Yes, tomorrow is World Bread Day. I couldn’t miss out the chance to participate in this event, hosted by Zorra of Kochtopf. Actually I had never participated in blogging events like Sugar High Fridays, but when Rene(thanks a million, Rene!) informed me of this event, I couldn’t miss the chance to talk about my favourite food – bread!

I guess my blogger friends would have known by now that I am a major bread addict(I jokingly call myself MBA), baking bread at least once a week, and that would usually be my breakfast loaf for the week. I do not have actually have a favourite bread, though I have a favourite category, which is rustic style breads, those with a crusty exterior paired with a chewy crumb, best eaten dipped into some balsamic vinegar and olive oil, or served with some nice cheeses. That, to me, is an enjoyment.

I was debating what bread to bake for this event. Since I am from Singapore, should I make some Asian style buns, which are usually very soft breads that encase a sweet(eg custard) or savoury(like sausage) filling? Or stick to my favourite kind of breads, which generally takes more time to prepare due to the long fermentation times? I chose the latter(no surprises here huh?)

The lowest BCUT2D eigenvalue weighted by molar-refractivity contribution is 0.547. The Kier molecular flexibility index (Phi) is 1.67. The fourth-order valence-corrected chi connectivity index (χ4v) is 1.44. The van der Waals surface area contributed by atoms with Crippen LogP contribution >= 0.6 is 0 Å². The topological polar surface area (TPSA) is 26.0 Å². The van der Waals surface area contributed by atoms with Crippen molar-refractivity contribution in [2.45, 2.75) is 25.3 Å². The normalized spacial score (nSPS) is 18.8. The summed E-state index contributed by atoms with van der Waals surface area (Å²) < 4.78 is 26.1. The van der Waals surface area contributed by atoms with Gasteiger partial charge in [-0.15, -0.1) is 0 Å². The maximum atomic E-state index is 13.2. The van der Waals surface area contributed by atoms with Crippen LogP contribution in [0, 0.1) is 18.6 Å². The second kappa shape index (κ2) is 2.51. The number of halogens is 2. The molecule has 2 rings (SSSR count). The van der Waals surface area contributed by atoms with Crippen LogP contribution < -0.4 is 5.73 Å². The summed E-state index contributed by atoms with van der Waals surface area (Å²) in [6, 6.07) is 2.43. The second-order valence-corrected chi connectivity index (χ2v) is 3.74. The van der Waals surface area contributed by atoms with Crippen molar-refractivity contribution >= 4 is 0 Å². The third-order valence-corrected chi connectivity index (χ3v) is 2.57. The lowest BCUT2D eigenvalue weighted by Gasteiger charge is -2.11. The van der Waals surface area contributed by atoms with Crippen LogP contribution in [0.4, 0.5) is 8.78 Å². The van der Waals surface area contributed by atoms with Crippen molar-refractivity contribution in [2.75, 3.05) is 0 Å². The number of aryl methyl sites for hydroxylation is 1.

Here is what I made for this event - Rosemary Focaccia.

I have made this Italian Bread previously. This time, I chose to shape it into a foccacia – Italian flatbread. To make it more interesting, I chose to ‘plant’ something into this flat ‘dough field’ - like this.

Here's the kind of crumb which fascinates me

It had been fun baking this bread and now, writing about it. There will be a round up of all the entries submitted to Zorra on 17th October. I can’t wait to see an ‘international’ basket of breads from various parts of the world.

Monday, October 09, 2006

An Asian Snack

Recently I'm 'into' Asian kueh kuehs, even since I read in the newspapers that there is this stall in Tiong Bahru Market selling some really nice nonya kueh. I went in search of them, and true enough, the stall does live up to its name, producing some really good ondeh ondeh, tapioca kueh and sweet potato kueh.

Ondeh ondeh are little balls usually made from a dough of sweet potato/tapioca(cassava) flour, and encase a filling of gula melaka(palm sugar) in the middle, and coated with coconut shreds. Well made ondeh ondeh should have a skin which is not too thick, yet with a bit of chew, and most importantly, it should burst at the first bite, spurting the molten gula melaka into your mouth(or clothes if you're not careful).